I am shocked to see people from countries with 10 times bigger income trusting in their planes RC stuff cheaper than my servos !
I see where you are going if you had $300+ planes BUT all my planes come out under AU$150 not including batteries or rc gear and most of my planes are less than AU$60. Normally this includes 4* $1.80 servos, $6 esc and a $8 motor.

And since these planes are normally hot wired EPP or scratch built (designed myself) they are practically indestructible.

Also, neither the Turnigy nor the OrangeRX recievers I have used have ever failed and I fly at least once a week in multiple environments and near a phone tower around once a month. To be honest the only crash that may have been caused by lost signal was with a genuine Specktrum DSM2 RX, yet it was more likely pilot error (my second flight ever on ailerons, self taught).

Anyway, I thought this was needed:
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Last edited by molond; Nov 19, 2012 at 09:46 AM. Reason: Added pic
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Old Nov 19, 2012, 09:38 AM
Beam me up Scotty!
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United States, VA
Joined Nov 2012
171 Posts
Hi,

I'm getting ready to buy my first BNF tx. Should I wait for the Turnigy 9xr or go for the DXi6?

Thanks
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Old Nov 19, 2012, 09:45 AM
I think I'm inverted. Maybe.
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United States, CA, Pacifica
Joined Apr 2012
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I would wait on that suggestion until after the 9xR comes out... who knows what it will really be like.... it could easily be better OR worse than a Dx6i. If you're new to RC and electronics in general, I'd almost recommend the Dx6i, mainly because it's quite capable out-of-the box, a very easy-to-use programming interface, and has a great support program. The 9x is also great but not as capable or easy without er9x, and if you get a broken one, your plans for support are much more... limited. (nonexistent).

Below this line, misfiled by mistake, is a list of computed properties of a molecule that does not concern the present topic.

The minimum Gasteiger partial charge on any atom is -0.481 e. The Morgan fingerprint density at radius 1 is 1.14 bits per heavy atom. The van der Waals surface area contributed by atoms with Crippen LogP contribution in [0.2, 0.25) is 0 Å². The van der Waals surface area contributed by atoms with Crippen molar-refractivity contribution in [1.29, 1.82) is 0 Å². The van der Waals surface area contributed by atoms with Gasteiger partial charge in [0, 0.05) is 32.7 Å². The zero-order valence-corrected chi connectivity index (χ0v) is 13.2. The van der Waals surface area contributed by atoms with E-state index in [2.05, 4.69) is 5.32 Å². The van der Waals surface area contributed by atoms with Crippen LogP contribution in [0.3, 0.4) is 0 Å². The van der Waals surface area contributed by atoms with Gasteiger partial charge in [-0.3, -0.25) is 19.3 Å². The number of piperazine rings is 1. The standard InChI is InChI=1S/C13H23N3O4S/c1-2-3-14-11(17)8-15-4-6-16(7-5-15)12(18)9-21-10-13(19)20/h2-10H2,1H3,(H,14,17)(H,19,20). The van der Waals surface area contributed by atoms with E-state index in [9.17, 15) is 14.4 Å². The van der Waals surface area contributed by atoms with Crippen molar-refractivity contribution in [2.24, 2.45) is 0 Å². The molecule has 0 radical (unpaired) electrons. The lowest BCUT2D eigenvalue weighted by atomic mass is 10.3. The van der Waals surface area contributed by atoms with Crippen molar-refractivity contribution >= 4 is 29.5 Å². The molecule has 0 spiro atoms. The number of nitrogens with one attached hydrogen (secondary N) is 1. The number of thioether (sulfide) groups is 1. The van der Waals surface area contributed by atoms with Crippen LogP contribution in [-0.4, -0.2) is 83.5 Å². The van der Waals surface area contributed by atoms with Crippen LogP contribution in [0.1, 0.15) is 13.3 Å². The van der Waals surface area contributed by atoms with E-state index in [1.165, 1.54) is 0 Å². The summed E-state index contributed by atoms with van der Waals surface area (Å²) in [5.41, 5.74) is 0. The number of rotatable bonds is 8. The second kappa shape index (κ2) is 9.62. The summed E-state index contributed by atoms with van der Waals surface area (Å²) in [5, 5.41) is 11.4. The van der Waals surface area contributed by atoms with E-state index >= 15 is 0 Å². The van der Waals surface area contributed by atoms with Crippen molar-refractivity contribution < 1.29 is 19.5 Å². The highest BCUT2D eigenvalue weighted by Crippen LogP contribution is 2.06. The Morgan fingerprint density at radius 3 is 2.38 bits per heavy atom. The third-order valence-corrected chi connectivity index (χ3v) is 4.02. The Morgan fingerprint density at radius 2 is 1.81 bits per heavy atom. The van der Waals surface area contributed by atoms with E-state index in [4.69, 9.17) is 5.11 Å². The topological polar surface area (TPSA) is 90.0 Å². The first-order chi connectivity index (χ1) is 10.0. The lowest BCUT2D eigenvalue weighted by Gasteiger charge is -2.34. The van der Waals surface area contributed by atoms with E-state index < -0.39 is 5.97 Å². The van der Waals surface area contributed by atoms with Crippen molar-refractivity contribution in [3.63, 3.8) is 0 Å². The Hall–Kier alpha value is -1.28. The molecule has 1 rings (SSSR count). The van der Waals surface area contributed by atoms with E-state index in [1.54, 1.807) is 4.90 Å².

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Old Nov 19, 2012, 09:53 AM
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United States, VA
Joined Nov 2012
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Quote:
Originally Posted by acetech09 View Post
I would wait on that suggestion until after the 9xR comes out... who knows what it will really be like.... it could easily be better OR worse than a Dx6i. If you're new to RC and electronics in general, I'd almost recommend the Dx6i, mainly because it's quite capable out-of-the box, a very easy-to-use programming interface, and has a great support program. The 9x is also great but not as capable or easy without er9x, and if you get a broken one, your plans for support are much more... limited. (nonexistent).